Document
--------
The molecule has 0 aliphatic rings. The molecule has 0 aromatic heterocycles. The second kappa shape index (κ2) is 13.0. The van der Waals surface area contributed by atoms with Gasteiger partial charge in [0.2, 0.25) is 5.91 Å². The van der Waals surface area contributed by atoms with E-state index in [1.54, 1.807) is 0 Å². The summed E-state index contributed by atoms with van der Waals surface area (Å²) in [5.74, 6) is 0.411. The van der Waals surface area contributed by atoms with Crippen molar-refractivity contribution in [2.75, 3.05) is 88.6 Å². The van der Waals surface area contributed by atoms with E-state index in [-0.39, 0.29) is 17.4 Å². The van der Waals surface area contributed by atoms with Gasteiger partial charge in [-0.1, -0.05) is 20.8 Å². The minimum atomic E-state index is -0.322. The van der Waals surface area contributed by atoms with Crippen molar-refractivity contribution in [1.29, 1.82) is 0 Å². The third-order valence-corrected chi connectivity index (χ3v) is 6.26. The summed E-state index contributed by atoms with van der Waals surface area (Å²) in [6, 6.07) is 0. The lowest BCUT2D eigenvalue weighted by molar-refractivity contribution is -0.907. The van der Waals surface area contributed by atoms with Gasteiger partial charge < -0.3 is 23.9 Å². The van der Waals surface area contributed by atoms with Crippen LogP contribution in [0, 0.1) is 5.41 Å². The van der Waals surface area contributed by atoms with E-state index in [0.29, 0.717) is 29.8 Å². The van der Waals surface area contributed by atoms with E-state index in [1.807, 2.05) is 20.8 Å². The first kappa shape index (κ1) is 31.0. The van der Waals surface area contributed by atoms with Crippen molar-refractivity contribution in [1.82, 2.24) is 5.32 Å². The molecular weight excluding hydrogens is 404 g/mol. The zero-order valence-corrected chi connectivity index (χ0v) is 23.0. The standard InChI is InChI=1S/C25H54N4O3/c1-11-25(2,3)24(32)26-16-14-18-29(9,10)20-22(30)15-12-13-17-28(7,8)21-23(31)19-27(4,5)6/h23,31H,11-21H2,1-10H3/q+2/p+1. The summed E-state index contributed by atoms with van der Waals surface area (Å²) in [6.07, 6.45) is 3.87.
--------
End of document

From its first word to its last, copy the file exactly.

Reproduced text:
The molecule has 0 aliphatic rings. The molecule has 0 aromatic heterocycles. The second kappa shape index (κ2) is 13.0. The van der Waals surface area contributed by atoms with Gasteiger partial charge in [0.2, 0.25) is 5.91 Å². The van der Waals surface area contributed by atoms with E-state index in [1.54, 1.807) is 0 Å². The summed E-state index contributed by atoms with van der Waals surface area (Å²) in [5.74, 6) is 0.411. The van der Waals surface area contributed by atoms with Crippen molar-refractivity contribution in [2.75, 3.05) is 88.6 Å². The van der Waals surface area contributed by atoms with E-state index in [-0.39, 0.29) is 17.4 Å². The van der Waals surface area contributed by atoms with Gasteiger partial charge in [-0.1, -0.05) is 20.8 Å². The minimum atomic E-state index is -0.322. The van der Waals surface area contributed by atoms with Crippen molar-refractivity contribution in [1.29, 1.82) is 0 Å². The third-order valence-corrected chi connectivity index (χ3v) is 6.26. The summed E-state index contributed by atoms with van der Waals surface area (Å²) in [6, 6.07) is 0. The lowest BCUT2D eigenvalue weighted by molar-refractivity contribution is -0.907. The van der Waals surface area contributed by atoms with Gasteiger partial charge < -0.3 is 23.9 Å². The van der Waals surface area contributed by atoms with Crippen LogP contribution in [0, 0.1) is 5.41 Å². The van der Waals surface area contributed by atoms with E-state index in [0.29, 0.717) is 29.8 Å². The van der Waals surface area contributed by atoms with E-state index in [1.807, 2.05) is 20.8 Å². The first kappa shape index (κ1) is 31.0. The van der Waals surface area contributed by atoms with Crippen molar-refractivity contribution in [1.82, 2.24) is 5.32 Å². The molecular weight excluding hydrogens is 404 g/mol. The zero-order valence-corrected chi connectivity index (χ0v) is 23.0. The standard InChI is InChI=1S/C25H54N4O3/c1-11-25(2,3)24(32)26-16-14-18-29(9,10)20-22(30)15-12-13-17-28(7,8)21-23(31)19-27(4,5)6/h23,31H,11-21H2,1-10H3/q+2/p+1. The summed E-state index contributed by atoms with van der Waals surface area (Å²) in [6.07, 6.45) is 3.87.